– Clarify the company’s workflow. Not everyone can sit behind the desk all day. Some find inspiration and ideas with the laptop on a beanbag! Set goals and expectations and make it clear that you’re not strict about the ways to achieve them and the locations. Let Karen, the BB, see there is nothing wrong if Millennial Mike works from home once a week, but make sure that Mike follows certain other traditional rules of conduct at the office.
– Different roles, same goal. The strength of every individual makes the team a well-oiled machine. For instance, if you are working on a new social media campaign, let Millennial Mike, who knows how to hashtag, explain it to a BB, whilst the Baby Boomer or a Gen Xer can provide insight on managing client feedback or proven communication strategies throughout the years.
2. Communication skills and digital literacy
BBs started their careers before computers were common, so face-to-face communication is their preference. Tech revolution, cell phones invention and first ever email being sent to the universe, defined the Gen Xers. And Millennials don’t need any special introduction to virtual communication as they grew up in its uprising phase and therefore tend to be social multi-taskers.
How to bridge the gap?
– Easier transition, better teamwork. As the workload increases and business is getting faster, it’s necessary to add some technological solutions to optimize work. We’re eternally grateful for apps that enable video conferencing, collaboration, and simple accounting. But adding too many apps to your workflow can be very stressful – especially for the older generations. That’s why collaboration apps, such as Loop Email are a great solution. They are built on email (to the Baby Boomer’s joy), but also incorporate chat messaging (Gen Xers are fine with it, Millenials love it) in a way that makes collaboration and teamwork easier and more efficient.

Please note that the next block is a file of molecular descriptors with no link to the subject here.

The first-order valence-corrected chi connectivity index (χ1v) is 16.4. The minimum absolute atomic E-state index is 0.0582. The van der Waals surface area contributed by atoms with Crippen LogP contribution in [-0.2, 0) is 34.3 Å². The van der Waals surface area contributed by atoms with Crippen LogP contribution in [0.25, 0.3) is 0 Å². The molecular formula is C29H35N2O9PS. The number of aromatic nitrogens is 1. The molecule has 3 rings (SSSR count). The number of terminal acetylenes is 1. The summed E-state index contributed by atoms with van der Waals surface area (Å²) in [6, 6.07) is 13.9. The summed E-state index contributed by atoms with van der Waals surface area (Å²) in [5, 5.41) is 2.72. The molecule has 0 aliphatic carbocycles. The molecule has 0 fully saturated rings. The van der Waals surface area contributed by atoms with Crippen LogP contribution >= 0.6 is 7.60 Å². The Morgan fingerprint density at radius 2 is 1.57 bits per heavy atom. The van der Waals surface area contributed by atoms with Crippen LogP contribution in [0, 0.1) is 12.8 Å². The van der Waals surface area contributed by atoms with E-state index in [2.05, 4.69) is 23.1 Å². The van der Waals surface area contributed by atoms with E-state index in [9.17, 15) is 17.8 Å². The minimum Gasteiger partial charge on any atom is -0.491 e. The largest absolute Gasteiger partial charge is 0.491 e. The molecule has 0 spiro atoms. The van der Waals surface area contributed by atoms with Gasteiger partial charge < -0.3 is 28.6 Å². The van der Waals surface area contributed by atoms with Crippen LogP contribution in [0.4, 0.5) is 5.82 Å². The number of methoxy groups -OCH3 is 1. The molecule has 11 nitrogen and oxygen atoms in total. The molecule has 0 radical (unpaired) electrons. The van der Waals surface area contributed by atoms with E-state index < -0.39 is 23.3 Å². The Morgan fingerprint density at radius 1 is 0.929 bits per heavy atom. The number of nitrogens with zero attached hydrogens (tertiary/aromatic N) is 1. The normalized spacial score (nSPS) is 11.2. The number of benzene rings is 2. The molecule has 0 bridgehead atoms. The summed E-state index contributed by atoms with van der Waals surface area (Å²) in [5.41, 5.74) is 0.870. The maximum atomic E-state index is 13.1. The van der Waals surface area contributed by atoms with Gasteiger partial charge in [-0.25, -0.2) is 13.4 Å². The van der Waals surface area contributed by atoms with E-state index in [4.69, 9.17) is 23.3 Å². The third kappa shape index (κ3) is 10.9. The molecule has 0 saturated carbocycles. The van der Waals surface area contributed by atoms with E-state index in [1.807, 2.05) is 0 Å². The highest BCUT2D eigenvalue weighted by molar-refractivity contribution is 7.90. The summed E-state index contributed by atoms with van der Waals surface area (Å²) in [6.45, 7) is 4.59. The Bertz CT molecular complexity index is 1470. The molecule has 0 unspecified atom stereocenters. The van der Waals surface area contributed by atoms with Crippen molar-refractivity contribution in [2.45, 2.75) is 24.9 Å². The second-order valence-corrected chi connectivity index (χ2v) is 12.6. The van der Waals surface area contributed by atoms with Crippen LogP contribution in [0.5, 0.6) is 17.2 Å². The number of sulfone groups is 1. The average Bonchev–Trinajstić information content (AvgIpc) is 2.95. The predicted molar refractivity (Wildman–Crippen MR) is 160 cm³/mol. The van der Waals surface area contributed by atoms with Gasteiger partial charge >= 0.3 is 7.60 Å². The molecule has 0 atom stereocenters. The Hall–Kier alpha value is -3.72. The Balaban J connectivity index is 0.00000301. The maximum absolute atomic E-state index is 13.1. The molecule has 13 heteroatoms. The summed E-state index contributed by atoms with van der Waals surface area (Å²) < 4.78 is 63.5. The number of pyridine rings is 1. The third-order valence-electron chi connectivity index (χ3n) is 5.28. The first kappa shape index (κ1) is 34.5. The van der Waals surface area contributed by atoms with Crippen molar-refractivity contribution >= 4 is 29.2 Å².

– Diverse communication styles. Let Millennial Mike teach the BBs or Gen Xers about more relaxed communication styles – like using emojis for short responses or giving their input about influencer marketing. On the other hand, allow BBs and Gen Xers to show proper business etiquette when communicating with high profile clients.
3. Values and preferences
Baby Boomers tend to be loyal to their company, highly valuing personal recognition or financial stability. Skeptical, cynical, and quick to question everything – The Gen Xers. They are global thinkers placing value on independence, recognition
How to bridge the gap?
– Show respect. We all need to feel respected in the workplace to stay engaged and motivated. Generation X considers time their most valuable resource, as being the “inventor” of work-life balance attitude. Show them respect by not overloading them with unnecessary meetings and limiting menial tasks to the minimum. BBs, on the other hand, feel respected when you give them a share of your time. They value one-on-one relationships and enjoy working with others. Millennials want to be part of the decision-making process; they feel respected when they feel
– Accept and reward. Acknowledge each generation’s values. A Gen Xer might want time off, BB may prefer a monetary bonus and a Millennial would love to attend a workshop or training. Ask your employees about what motivates them, then offer those incentives. Give people choices.
As John Izzo puts it:
“You have to understand the diversity in values. We grew up in different worlds but at the end of the day, we all want the same thing – to feel respected and valued.”